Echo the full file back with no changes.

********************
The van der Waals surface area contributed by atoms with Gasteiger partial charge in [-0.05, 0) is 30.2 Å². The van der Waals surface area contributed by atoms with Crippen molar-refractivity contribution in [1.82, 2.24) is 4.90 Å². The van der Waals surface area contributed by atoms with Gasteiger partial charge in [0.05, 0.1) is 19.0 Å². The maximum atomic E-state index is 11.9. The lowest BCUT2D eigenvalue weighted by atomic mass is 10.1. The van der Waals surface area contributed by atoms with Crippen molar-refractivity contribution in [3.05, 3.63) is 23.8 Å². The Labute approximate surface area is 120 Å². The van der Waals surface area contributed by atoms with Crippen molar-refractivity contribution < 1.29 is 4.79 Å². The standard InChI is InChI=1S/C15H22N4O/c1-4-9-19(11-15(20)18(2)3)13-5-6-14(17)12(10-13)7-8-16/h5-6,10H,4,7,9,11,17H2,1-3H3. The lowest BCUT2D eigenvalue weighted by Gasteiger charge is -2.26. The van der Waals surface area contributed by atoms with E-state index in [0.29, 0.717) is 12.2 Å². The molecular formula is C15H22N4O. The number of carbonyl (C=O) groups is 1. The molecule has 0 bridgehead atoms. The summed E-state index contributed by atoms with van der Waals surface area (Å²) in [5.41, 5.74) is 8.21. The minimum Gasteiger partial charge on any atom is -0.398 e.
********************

The van der Waals surface area contributed by atoms with Gasteiger partial charge in [-0.05, 0) is 30.2 Å². The van der Waals surface area contributed by atoms with Crippen molar-refractivity contribution in [1.82, 2.24) is 4.90 Å². The van der Waals surface area contributed by atoms with Gasteiger partial charge in [0.05, 0.1) is 19.0 Å². The maximum atomic E-state index is 11.9. The lowest BCUT2D eigenvalue weighted by atomic mass is 10.1. The van der Waals surface area contributed by atoms with Crippen molar-refractivity contribution in [3.05, 3.63) is 23.8 Å². The Labute approximate surface area is 120 Å². The van der Waals surface area contributed by atoms with Crippen molar-refractivity contribution < 1.29 is 4.79 Å². The standard InChI is InChI=1S/C15H22N4O/c1-4-9-19(11-15(20)18(2)3)13-5-6-14(17)12(10-13)7-8-16/h5-6,10H,4,7,9,11,17H2,1-3H3. The lowest BCUT2D eigenvalue weighted by Gasteiger charge is -2.26. The van der Waals surface area contributed by atoms with E-state index in [0.29, 0.717) is 12.2 Å². The molecular formula is C15H22N4O. The number of carbonyl (C=O) groups is 1. The molecule has 0 bridgehead atoms. The summed E-state index contributed by atoms with van der Waals surface area (Å²) in [5.41, 5.74) is 8.21. The minimum Gasteiger partial charge on any atom is -0.398 e.